A unique and creative solution was found for saving the persecuted Yemeni Jews. From 1949 to 1950, the Israeli government enacted Operation Magic Carpet (known in Hebrew as “On the Wings of Eagles”). The operation was implemented by US and British aircraft, which flew to Aden and airlifted the Jews from Yemen to Israel. By the end of the operation, over 47,000 Yemeni Jews were rescued from persecution and taken to their new home in the State of Israel.
Jews had lived in Libya for more than 2,300 years, and had a thriving culture, with a population of over 37,000. During World War II, The Libyan regime implemented their own Nazi-inspired holocaust, where more than 2,000 Jews were transported to desert concentration camps, and hundreds of them died. In post-war Libya, Arab nationalism grew in popularity, resulting in violent pogroms against the Jewish community. In 1945, in the city of Tripoli, more than 140 Jews were killed in a violent antisemitic riot, and a few years later in 1948, another pogrom erupted, resulting in 12 Jewish deaths and the destruction of over 280 Jewish homes. In the three years between 1948 and 1951, 30,972 Jews fled to Israel due to the hostile Arab government of Libya.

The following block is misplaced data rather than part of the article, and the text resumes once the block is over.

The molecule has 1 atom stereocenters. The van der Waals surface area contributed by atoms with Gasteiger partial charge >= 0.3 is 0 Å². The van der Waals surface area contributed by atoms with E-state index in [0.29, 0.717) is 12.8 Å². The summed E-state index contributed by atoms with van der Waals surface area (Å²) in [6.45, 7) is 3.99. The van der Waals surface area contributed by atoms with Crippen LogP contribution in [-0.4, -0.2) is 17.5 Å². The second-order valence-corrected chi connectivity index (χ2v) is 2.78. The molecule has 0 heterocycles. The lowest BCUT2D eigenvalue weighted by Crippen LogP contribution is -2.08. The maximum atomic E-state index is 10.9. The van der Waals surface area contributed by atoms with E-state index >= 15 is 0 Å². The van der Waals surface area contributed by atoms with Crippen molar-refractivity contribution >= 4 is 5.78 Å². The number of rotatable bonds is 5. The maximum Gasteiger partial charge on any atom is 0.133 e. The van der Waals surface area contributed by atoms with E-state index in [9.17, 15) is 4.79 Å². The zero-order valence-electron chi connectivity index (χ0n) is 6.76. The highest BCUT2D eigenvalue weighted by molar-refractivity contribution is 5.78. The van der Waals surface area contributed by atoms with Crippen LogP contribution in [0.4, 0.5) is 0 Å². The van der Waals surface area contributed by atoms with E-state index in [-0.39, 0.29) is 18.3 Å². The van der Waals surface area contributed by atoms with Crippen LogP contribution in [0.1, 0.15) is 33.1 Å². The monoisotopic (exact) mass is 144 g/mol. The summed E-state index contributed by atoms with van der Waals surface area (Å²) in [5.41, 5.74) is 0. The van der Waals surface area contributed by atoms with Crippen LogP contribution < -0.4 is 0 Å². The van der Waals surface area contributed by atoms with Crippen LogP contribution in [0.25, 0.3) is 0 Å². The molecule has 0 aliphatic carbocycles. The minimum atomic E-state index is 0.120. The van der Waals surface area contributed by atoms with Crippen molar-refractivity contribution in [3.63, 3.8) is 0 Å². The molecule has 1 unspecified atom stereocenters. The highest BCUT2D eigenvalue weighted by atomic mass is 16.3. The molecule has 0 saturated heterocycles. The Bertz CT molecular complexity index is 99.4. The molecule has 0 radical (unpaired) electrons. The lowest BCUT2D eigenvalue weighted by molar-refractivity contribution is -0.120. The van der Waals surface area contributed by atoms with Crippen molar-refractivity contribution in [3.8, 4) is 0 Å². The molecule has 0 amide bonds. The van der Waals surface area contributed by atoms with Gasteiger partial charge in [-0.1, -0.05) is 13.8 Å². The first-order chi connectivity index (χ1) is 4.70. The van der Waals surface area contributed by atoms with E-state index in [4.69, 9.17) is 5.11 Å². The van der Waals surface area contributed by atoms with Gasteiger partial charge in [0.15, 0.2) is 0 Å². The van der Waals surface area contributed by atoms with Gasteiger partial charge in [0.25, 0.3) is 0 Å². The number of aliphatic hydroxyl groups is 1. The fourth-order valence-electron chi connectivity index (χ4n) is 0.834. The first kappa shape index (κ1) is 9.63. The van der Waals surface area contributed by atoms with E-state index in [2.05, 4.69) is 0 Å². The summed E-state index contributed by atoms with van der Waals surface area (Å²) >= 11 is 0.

Remembering their stories
The descendants of these immigrants from Arab countries now account for a majority of Israel’s Jewish population. The Jewish exiles who were forced to flee their homes overcame personal and communal tragedy and not only persevered, but thrived; many have risen to important positions in the national government and in the public and private sectors. They have made an invaluable contribution to the fabric of Israeli society, and their vibrant cultures are an integral part of the colorful mosaic of the Jewish people in the Land of Israel. It is time for the world to hear their story.

Frank Iny School; Baghdad, Iraq